President Trump Steps In to Help Afghan Girls Enter US for Robotics Contest
AP Photo/Alex Brandon
President Donald Trump intervened directly this week when a group of young girls from Afghanistan were unable to enter the country to compete in a US robotics contest.
Politico reports that US officials have reversed their decision to ban a group of Afghan girls from entering the United States following an intervention from President Trump. The girls were set to travel to the US to participate in an international robotics competition but were denied US visas until President Trump stepped in.
Dina Powell, Trump’s deputy national security advisor, issued a statement saying, “The State Department worked incredibly well with the Department of Homeland Security to ensure that this case was reviewed and handled appropriately.” She continued to commend the Afghan girls, saying, “We could not be prouder of this delegation of young women who are also scientists — they represent the best of the Afghan people and embody the promise that their aspirations can be fulfilled. They are future leaders of Afghanistan and strong ambassadors for their country.”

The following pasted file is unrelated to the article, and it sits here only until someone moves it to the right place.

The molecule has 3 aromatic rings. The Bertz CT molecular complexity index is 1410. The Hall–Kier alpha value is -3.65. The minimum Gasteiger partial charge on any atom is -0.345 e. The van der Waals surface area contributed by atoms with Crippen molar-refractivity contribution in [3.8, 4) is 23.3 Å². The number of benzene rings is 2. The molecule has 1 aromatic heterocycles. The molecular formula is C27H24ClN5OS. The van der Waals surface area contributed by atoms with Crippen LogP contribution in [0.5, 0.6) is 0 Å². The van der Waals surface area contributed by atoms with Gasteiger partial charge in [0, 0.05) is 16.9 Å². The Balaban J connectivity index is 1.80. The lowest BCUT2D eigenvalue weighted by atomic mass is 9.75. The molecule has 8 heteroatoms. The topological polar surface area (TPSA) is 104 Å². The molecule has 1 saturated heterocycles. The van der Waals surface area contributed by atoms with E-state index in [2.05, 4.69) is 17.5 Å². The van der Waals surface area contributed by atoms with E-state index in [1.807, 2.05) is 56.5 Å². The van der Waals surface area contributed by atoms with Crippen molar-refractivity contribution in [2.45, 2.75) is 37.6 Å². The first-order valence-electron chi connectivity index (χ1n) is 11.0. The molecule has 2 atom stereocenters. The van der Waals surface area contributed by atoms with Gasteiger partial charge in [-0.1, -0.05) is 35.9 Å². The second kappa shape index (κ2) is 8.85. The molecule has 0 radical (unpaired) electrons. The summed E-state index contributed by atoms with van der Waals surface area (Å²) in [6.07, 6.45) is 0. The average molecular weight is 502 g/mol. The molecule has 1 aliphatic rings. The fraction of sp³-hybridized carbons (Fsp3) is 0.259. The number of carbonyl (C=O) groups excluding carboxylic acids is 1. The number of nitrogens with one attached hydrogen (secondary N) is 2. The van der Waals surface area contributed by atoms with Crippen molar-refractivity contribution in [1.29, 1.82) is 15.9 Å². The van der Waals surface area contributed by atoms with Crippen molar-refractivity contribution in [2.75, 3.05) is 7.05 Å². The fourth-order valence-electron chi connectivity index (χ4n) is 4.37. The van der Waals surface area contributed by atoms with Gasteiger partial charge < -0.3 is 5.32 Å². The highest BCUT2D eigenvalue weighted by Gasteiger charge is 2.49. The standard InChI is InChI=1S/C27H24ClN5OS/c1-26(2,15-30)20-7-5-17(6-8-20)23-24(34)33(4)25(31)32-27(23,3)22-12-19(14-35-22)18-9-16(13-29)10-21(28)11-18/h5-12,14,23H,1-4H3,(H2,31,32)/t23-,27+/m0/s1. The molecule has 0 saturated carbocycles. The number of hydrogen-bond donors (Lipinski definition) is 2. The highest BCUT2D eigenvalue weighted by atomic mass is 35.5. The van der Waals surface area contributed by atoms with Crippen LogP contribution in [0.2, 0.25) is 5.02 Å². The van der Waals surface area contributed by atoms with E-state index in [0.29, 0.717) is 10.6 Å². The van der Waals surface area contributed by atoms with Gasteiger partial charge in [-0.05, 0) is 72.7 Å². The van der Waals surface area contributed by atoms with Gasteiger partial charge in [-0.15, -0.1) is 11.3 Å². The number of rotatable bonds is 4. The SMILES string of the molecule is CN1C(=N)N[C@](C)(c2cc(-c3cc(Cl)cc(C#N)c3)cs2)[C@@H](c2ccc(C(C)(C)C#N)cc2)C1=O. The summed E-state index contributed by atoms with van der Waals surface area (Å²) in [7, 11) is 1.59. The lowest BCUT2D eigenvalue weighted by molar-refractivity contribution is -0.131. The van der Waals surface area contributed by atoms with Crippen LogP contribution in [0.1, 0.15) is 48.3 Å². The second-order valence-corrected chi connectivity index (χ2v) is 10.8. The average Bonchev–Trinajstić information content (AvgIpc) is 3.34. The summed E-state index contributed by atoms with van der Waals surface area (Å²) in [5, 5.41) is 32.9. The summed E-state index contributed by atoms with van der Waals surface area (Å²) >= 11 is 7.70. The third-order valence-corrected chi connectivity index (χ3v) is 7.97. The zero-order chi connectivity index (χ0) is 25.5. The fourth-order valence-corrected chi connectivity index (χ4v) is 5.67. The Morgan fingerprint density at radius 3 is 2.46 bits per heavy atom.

The girls’ initial visa applications were reportedly denied twice, but the reasons for this were not revealed by the State Department citing privacy laws. When President Trump was made aware of this particular case, he spoke to officials at the National Security Council, asking them to see what they could do to rectify the situation.
After these officials talked to multiple agencies, the Department of Homeland Security allowed the girls to enter the country on “parole” which will allow the girls to enter the country for 10 days.
The parole authority is generally used in exceptional circumstances, but it was decided that letting the girls into the country was of significant public benefit. The girls, who are from western Afghanistan’s Herat region, reportedly spent considerable time and overcame many obstacles to develop a robot which they plan to enter into the FIRST Global Challenge taking place in Washington, D.C. from July 16-18. The girls were forced to improvise with homemade items when making the robot after supplies sent to them were stuck in customs. They also traveled hundreds of miles to apply for their visas on two separate occasions.
The Afghan girls’ team page reads, “Most breakthroughs in science, technology, and other industries normally start with the dream of a child to do something great. We want to be that child and pursue our dreams to make a difference in people’s lives.”